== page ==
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Nash Produce looks to educate public about sweet potatoes

Millennials are demanding traceability in their foods and Nash Produce, located in Nashville, NC, has installed top equipment so if there’s a problem with any of its sweet potatoes, the company can take it down to the exact farm to find out what the problem was and what needs to be done to correct it.

“People need to pay attention to their food and ask questions,” said Tami Long, director of marketing and business development for Nash Produce.

That’s just one of the new initiatives that the company has done recently, and according to Long there’s a lot in the pipeline.

Mr-Yams-in-basketNash Produce is looking to introduce a new sweet potato product each year. The company expects to have a new one available by Memorial Day or the Fourth of July this year.“We’re always looking to have new farms join Nash Produce and we are exploring what additional farms we can add in,” Long said. “We are pretty much at capacity with our warehouses and storage units, and as we add on we will look to add on in those areas as well. We are always in growth mode.”

Long said while it considered changing its logo recently, leadership has decided to stay with what it has for the time being, as it shows who they are today. Still, she noted, the company is moving ahead.

“One of the things I am looking to do is introduce a new product each year using sweet potatoes, and we are working on one now that I hope to have available by Memorial Day, although it’s more likely going to be available for the Fourth of July,” Long said. “We need to get everybody on board and sell it to the retailers.”

One of the things that bugs Long is that while the state of North Carolina is the largest producer of sweet potatoes, those in the state eat the least amount of them.

“I think part of that reason is that people look at sweet potatoes as either baked or in a pie,” she said. “I’m trying to educate people that sweet potatoes are a great additive to take out unhealthy fats and a great sweetener for smoothies, and I recently even saw a brownie recipe. It can be used in a variety of ways and I want to educate people that they are not just a holiday food.”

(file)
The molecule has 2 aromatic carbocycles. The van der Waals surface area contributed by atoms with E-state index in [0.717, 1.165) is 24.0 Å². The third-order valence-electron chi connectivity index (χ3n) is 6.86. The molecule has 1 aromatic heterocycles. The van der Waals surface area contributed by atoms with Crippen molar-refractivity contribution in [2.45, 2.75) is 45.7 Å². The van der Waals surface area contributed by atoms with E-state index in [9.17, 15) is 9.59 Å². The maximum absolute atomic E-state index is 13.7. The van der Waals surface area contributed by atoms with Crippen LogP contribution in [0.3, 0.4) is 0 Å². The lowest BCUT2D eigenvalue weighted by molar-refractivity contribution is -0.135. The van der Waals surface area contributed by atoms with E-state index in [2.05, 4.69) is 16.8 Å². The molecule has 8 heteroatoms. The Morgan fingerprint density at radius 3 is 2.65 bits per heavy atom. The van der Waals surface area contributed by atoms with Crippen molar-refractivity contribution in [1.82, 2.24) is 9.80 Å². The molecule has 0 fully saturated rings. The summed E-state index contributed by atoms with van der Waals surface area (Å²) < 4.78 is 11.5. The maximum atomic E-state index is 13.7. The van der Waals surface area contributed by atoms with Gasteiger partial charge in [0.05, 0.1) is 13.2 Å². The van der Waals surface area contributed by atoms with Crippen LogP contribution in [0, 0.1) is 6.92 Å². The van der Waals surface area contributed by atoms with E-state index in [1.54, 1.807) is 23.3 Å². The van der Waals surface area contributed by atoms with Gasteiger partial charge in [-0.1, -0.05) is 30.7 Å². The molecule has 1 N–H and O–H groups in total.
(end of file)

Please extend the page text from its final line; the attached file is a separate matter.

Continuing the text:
Not only are sweet potatoes available all-year long, but Nash Produce ships 12 months a year. It finished shipping the 2016 harvest in October of 2017, so there’s plenty of product available.

“If you store a sweet potato correctly, it can last 18 months,” Long said. “Once we pull it out of storage, you have about 30 days. So, these are very hearty vegetables and superfoods. I don’t think we’re utilizing them correctly as consumers.”

Another initiative Long has deployed is speaking to fourth grade classes about sweet potatoes and trying to drum up interest among the younger children.

“I always start off by asking, ‘who has never had a sweet potato?’ and “who does not like sweet potatoes?’ and a lot of hands go up,” Long said. “At the end of my presentation, I have kids asking how do we make sweet potato ice cream and they are eager to try something new.”

Retailers, she added, consider sweet potatoes a staple item and she would like to see more displays aimed at the wow factor.

“I think people look at a sweet potato and think it’s going to take 45 minutes to bake but there are all kinds of little tricks one can do to cut down on the cook time,” Long said. “And there are other things to do to make it easier on the consumer. I think some chains are heading that way, but I don’t think they are there yet.”